“How do you get to Carnegie Hall? Practice, practice, practice.”
Practicing an instrument, including voice, is absolutely essential to your progression as a musician. It might seem obvious, but if you’re not pleased with your own or your child’s musical development, the problem is almost certainly a lack of deliberate and consistent practice.
It’s easy to slip into the mindset that if you’re taking lessons every week, you’re good to go, but that assumption is way off base. Think of lessons as train tracks. They’ll keep you pointed in the direction you need to go, but you still need an engine to propel yourself forward. That propulsion comes from practice.
With that in mind, here are some tips for effective practice strategies:
Consistent practice is better than binge practice
It is better to practice for thirty minutes a day, five days a week, than it is to practice once a week for two-and-a-half hours. If you binge practice, you will simply burn yourself and your muscles out, not develop consistent muscle memory, and forget material from week to week.
Practice is not rehearsal
If you spend a while going over the one or two songs you already know pretty well, that’s fine, but it’s not enough. Your practice sessions should always contain a period of warm up, (with scales, arpeggios, or riffs), a period of skills development (like playing a short, tricky passage), and a period of rehearsal (where you play that song that you really want to play).
Practice more of what you’re bad at, and less of what you’re good at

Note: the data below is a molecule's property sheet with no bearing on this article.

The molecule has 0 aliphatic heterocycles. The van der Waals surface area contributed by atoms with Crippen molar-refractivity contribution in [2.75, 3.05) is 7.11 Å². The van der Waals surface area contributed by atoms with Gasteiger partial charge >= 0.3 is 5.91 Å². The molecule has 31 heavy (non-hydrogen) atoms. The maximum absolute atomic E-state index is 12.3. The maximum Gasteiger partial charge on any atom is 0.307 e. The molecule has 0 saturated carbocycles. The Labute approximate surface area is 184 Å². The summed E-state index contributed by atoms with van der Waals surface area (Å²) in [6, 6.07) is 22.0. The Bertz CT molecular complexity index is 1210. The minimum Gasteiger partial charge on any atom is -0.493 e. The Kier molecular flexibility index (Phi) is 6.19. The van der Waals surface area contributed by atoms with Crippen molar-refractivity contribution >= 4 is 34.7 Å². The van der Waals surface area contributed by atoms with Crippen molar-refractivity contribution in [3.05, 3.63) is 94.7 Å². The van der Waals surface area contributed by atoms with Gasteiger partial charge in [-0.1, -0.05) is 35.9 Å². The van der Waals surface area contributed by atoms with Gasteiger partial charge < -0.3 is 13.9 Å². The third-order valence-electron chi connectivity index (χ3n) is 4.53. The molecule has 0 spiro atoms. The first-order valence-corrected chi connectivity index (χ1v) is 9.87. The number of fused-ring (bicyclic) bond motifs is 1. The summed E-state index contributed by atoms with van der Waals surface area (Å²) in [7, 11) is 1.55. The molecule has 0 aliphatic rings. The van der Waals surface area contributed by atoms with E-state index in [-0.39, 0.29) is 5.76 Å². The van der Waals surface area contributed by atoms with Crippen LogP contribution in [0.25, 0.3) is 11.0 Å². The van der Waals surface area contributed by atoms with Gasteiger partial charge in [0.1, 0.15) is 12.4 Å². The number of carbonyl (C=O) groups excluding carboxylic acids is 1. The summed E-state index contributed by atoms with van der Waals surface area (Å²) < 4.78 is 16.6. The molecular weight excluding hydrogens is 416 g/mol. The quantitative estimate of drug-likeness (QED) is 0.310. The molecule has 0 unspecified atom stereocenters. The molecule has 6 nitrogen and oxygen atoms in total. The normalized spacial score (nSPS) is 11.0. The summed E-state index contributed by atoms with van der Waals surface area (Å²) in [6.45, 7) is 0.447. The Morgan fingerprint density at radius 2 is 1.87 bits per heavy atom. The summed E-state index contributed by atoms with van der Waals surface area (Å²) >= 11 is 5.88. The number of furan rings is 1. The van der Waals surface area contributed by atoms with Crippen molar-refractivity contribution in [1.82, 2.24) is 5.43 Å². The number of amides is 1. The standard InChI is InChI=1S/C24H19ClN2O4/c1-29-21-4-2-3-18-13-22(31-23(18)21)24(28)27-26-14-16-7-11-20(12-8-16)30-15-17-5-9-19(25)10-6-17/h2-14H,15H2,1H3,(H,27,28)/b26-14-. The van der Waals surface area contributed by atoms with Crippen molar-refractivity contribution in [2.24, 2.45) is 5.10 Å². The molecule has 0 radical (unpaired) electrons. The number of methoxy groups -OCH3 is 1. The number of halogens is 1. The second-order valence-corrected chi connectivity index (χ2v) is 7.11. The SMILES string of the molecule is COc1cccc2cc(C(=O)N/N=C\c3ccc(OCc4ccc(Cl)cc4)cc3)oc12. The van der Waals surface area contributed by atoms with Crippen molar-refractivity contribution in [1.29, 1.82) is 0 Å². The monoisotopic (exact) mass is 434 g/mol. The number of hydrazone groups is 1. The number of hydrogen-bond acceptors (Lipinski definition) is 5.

Designate more time to playing passages that prove difficult for you. It’s tempting to always play what you can already play, but it’ll make you an imbalanced musician, because you’ll strengthen your good qualities while neglecting your weaker ones. Get the hard parts of a song up to speed before returning to the easier stuff.
And speaking of speed, practice SLOWLY
I was the worst offender of this piece of advice. As soon as I could kinda sorta kinda play something, I’d play it at twice the speed it was meant to be played. It’s so much more important to be accurate than it is to be fast. Speed will come after you’ve mastered the passage accurately. If you don’t practice slowly, you’ll reinforce little mistakes over and over again. By the time you decide you want the song to sound clean, you’re dealing with a jumbled mess that’s been drilled into your muscle memory 1000 times over.
Don’t EVER practice mistakes
I said it up there, and I’ll say it again. Don’t practice mistakes. If you’re making one tiny mistake in a song, it’s likely that you’ll want to keep practicing the whole song over again, assuming the tiny mistake will go away by itself. Take it from me: it won’t. Practice only the phrase that contains the mistake. Get it right. Then practice larger chunks of the song.
Keep a practice log
At least until you get into the full swing of practice, keep a log in which you take notes, write out goals, and take down directions. It’ll help you stay in gear, and avoid becoming overwhelmed. Focus on maybe two problem spots a day, and don’t expect to be perfect overnight.